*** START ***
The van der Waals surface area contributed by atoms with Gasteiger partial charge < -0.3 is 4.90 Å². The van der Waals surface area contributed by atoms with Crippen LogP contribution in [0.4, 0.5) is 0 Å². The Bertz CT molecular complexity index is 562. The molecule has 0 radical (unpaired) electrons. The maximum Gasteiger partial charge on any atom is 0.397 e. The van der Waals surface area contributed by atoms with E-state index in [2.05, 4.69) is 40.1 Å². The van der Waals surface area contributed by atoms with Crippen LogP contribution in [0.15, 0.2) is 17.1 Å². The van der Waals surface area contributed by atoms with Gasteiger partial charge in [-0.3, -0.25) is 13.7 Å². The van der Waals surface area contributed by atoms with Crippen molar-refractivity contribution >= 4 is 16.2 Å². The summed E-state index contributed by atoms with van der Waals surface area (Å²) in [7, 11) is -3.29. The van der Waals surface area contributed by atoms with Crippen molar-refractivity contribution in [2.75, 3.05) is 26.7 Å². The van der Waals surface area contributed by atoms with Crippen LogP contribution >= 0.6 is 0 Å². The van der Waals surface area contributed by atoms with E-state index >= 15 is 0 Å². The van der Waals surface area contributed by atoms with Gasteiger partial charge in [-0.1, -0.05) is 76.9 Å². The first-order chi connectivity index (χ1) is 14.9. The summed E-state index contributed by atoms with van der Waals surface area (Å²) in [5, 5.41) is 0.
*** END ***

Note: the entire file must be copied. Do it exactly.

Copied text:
The van der Waals surface area contributed by atoms with Gasteiger partial charge < -0.3 is 4.90 Å². The van der Waals surface area contributed by atoms with Crippen LogP contribution in [0.4, 0.5) is 0 Å². The Bertz CT molecular complexity index is 562. The molecule has 0 radical (unpaired) electrons. The maximum Gasteiger partial charge on any atom is 0.397 e. The van der Waals surface area contributed by atoms with E-state index in [2.05, 4.69) is 40.1 Å². The van der Waals surface area contributed by atoms with Crippen LogP contribution in [0.15, 0.2) is 17.1 Å². The van der Waals surface area contributed by atoms with Gasteiger partial charge in [-0.3, -0.25) is 13.7 Å². The van der Waals surface area contributed by atoms with Crippen molar-refractivity contribution >= 4 is 16.2 Å². The summed E-state index contributed by atoms with van der Waals surface area (Å²) in [7, 11) is -3.29. The van der Waals surface area contributed by atoms with Crippen molar-refractivity contribution in [2.75, 3.05) is 26.7 Å². The van der Waals surface area contributed by atoms with Crippen LogP contribution >= 0.6 is 0 Å². The van der Waals surface area contributed by atoms with E-state index >= 15 is 0 Å². The van der Waals surface area contributed by atoms with Gasteiger partial charge in [-0.1, -0.05) is 76.9 Å². The first-order chi connectivity index (χ1) is 14.9. The summed E-state index contributed by atoms with van der Waals surface area (Å²) in [5, 5.41) is 0.